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Take an in-depth look at volcanoes. Begin with a global perspective to find plate boundaries and active volcanoes around the globe. Explore the three common types of volcanoes to learn how they form and their impact on the earth around them. Go inside a volcano and take a 3D look at a cross section of a typical volcano. When finished, build your own volcano and watch it erupt.

tag(s): plate tectonics (25), volcanoes (65)

In the Classroom

Virtual Volcano is perfect for viewing on your interactive whiteboard or projector. Students may also enjoy exploring this site on their own. Be sure to include this site on your class website for students to access both in and outside of class for further practice. Have students create a simple infographic sharing their findings using Easel.ly, reviewed here or Venngage, reviewed here. Use an online poster creator, such as PicLits, reviewed here, to demonstrate student-created volcanoes. Be sure to label with the different viscosity and gas conditions used to create the volcano.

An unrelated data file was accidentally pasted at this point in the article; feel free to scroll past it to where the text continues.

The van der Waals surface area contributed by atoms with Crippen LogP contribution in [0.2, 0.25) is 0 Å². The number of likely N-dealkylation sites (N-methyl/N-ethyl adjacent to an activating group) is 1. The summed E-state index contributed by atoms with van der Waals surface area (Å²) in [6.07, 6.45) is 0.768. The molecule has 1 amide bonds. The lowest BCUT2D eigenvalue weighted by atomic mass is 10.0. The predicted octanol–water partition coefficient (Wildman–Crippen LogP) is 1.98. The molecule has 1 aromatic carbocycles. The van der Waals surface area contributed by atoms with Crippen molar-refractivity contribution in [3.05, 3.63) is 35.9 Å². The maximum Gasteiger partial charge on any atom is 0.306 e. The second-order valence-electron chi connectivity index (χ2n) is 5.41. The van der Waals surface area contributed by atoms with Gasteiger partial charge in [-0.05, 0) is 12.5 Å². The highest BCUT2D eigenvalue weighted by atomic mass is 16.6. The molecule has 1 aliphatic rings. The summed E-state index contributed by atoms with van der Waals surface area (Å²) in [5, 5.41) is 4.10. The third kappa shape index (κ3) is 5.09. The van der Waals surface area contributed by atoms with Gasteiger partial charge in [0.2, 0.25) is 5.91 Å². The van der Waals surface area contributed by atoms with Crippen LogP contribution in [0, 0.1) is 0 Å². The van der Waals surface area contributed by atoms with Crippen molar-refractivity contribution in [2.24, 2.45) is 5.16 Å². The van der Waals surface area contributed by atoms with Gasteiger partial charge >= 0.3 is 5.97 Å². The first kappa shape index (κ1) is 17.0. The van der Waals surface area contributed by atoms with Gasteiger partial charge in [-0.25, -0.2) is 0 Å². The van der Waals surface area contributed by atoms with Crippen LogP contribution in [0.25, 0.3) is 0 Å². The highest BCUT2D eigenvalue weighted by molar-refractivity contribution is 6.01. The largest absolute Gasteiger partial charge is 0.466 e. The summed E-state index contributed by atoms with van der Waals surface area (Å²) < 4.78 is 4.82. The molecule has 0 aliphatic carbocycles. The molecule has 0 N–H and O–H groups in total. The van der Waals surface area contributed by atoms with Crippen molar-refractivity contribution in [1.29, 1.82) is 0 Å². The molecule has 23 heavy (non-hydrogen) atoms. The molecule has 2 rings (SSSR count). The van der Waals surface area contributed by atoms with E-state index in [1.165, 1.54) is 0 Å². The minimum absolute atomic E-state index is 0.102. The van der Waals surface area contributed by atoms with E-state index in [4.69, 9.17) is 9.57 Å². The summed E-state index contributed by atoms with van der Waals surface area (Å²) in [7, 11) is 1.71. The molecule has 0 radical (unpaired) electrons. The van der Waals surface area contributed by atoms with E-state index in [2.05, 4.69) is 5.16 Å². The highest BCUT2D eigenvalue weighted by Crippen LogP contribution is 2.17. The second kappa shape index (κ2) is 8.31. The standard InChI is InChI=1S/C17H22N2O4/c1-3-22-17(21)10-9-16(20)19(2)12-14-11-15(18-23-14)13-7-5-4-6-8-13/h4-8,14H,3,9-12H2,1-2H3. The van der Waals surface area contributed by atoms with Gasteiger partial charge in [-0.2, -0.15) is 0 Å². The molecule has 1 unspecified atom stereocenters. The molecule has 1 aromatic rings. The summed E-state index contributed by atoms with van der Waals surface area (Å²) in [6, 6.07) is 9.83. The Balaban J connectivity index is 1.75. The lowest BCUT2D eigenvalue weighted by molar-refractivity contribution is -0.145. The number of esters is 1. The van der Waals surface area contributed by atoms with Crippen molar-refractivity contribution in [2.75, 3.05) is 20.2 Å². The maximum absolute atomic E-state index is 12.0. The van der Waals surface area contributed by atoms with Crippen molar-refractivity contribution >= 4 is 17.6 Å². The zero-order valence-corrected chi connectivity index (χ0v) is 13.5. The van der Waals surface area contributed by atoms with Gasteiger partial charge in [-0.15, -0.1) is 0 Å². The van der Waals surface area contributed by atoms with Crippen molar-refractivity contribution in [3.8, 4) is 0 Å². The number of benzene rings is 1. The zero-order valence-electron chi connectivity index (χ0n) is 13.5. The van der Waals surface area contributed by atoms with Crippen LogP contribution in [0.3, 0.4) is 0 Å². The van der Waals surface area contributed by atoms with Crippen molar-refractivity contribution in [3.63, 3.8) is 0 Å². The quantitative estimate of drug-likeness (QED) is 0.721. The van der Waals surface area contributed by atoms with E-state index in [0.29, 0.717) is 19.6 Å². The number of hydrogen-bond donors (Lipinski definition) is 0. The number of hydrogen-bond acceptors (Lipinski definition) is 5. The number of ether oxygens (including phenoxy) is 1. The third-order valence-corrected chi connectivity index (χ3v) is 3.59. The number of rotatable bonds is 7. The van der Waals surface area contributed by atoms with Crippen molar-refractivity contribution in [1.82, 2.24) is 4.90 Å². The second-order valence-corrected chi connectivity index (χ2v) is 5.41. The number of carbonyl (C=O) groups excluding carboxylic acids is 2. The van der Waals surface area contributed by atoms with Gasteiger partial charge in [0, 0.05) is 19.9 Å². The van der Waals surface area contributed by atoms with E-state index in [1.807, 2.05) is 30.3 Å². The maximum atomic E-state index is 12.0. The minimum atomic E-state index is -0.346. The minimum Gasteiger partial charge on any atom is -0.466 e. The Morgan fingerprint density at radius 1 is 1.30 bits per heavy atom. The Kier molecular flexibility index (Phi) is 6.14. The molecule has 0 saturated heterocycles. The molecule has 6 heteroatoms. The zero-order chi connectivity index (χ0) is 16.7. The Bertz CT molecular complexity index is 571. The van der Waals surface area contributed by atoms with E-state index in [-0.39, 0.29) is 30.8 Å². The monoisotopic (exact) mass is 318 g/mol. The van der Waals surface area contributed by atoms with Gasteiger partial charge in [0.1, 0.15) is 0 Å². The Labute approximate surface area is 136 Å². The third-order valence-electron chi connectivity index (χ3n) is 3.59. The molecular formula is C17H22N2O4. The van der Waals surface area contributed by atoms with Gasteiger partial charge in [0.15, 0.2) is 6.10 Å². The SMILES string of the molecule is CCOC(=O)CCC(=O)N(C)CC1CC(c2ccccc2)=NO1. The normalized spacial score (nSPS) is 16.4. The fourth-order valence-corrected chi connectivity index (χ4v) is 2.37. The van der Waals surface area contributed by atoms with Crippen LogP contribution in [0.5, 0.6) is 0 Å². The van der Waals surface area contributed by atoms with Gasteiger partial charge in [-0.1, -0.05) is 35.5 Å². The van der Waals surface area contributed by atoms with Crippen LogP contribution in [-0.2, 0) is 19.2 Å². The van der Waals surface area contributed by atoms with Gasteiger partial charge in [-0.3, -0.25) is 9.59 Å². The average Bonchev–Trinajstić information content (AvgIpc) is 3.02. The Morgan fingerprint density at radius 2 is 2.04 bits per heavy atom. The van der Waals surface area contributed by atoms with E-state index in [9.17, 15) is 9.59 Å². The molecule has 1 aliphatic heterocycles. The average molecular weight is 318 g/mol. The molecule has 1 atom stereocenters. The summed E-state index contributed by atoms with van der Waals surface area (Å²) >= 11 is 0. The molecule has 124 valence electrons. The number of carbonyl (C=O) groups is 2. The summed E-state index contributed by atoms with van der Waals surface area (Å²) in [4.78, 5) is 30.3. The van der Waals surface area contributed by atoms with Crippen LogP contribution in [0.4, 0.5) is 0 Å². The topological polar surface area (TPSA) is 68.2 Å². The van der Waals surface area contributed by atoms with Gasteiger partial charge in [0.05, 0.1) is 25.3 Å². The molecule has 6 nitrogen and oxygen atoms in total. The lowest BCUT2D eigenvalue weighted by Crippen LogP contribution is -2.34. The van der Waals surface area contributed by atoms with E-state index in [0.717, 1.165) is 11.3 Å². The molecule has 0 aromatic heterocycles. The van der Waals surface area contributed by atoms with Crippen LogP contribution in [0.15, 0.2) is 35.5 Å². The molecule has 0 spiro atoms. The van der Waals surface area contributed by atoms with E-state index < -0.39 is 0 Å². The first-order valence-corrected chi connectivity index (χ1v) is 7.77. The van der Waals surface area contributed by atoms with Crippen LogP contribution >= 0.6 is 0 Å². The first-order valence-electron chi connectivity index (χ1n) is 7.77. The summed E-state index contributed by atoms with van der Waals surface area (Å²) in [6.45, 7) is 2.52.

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Mapping Our World - Oxfam Education

Grades
4 to 8
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Mapping Our World is an engaging activity exploring the relationship between 2D maps and 3D globes. Choose from three different lessons introducing you to globes and maps through quick...more
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Mapping Our World is an engaging activity exploring the relationship between 2D maps and 3D globes. Choose from three different lessons introducing you to globes and maps through quick learning activities. Can you guess where mole (a character on the site) ends up when digging from one side of the earth to another? Help save pirates walking the plank by providing correct clues for the different map perspectives. These and other activities guide you through thinking about different perceptions of the world. Be sure to check out the Teacher's Notes provided for each activity within the three lessons. If you are teaching geography and map skills, this is a MUST see!

tag(s): continents (49), globe (14), map skills (81), maps (292), oceans (152)

In the Classroom